So Scott goes to testify as a forensic expert in early April 2006. He is greeted by an agent of the Georgia Bureau of Investigation, the Coweta County Prosecutor, and by a former Cobb County police officer and current Private Investigator. The prosecutor moved to exclude Moulton's testimony on the grounds that Scott was criminally violating the Georgia statute by conducting forensic investigations without a PI license. While the court allowed the testimony, the threat of criminal prosecution against Scott remained – something Scott was of course concerned about, especially in light of his history with criminal prosecutions by the GBI. Scott tried to clarify this point with the Georgia Association of Professional Private Investigators (the PI trade association) who took the position that if you, "conduct an examination of evidence, determine what can be used, compile a report and testify in court" you need to be a licensed PI.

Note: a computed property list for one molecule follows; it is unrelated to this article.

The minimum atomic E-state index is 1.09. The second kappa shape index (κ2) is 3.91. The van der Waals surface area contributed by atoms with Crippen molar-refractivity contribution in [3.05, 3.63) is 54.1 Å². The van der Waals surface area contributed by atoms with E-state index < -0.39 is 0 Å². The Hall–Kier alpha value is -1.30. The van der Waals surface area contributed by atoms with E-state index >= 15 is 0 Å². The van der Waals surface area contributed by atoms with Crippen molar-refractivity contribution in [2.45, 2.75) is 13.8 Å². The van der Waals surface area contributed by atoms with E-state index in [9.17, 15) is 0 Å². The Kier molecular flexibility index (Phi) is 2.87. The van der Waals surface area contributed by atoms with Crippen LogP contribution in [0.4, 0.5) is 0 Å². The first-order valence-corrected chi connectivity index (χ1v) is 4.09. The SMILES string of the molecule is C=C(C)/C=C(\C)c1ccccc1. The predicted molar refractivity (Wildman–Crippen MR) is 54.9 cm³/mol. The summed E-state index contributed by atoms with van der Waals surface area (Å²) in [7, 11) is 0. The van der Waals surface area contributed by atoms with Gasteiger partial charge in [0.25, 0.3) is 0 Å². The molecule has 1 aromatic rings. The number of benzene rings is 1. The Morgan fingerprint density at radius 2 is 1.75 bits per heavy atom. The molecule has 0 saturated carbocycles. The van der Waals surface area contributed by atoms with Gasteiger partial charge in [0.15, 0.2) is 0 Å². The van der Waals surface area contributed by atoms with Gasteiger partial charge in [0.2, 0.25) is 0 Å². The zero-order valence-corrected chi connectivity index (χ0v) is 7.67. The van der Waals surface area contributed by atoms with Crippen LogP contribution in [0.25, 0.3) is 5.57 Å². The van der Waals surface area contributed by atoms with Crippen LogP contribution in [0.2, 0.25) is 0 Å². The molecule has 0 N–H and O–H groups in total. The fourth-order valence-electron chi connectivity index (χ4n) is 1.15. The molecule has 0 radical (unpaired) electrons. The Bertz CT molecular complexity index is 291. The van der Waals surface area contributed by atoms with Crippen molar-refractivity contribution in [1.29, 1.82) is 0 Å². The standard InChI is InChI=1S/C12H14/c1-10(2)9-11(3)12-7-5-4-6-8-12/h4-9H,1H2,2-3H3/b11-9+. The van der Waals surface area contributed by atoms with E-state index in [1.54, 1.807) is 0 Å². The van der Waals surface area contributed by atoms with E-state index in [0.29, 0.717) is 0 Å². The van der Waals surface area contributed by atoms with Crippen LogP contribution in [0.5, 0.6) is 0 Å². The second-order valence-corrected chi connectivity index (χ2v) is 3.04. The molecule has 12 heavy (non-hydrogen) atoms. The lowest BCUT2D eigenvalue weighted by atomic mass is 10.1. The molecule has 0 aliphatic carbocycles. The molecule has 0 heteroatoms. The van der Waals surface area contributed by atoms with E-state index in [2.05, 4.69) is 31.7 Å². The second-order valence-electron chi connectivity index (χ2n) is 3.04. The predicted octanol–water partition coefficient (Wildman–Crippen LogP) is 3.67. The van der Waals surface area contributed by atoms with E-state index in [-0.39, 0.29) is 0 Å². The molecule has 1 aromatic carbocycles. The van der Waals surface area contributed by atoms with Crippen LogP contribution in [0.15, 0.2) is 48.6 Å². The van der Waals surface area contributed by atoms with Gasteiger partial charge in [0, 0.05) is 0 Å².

Similar laws in other U.S. states

Now Georgia is not the only state that requires private investigators or private detectives to be licensed. Indeed, the Georgia law is in fact modeled after similar laws in California, Arizona, Utah, Nevada, Texas, Delaware, and New York – just to name a few. In each of these cases, the law requires that a person providing the defined "investigative" services for remuneration be licensed in that state as a Private Investigator.

In July of 2005, pursuant to the California statute, a company providing forensic computer software and services was prompted to write to the State Bureau of Security and Investigative Services (BSIS), the entity charged with the duty to enforce the PI licensing scheme. The enforcement manager for California at that time issued a formal opinion stating that "if a person or entity performing a computer forensic investigation within California obtains information that will be used, or results in [anything described in the PI licensing scheme] ... a private investigator license is required." But in April of 2006, the BSIS agreed not to enforce this opinion pending review by the Bureau's legal counsel.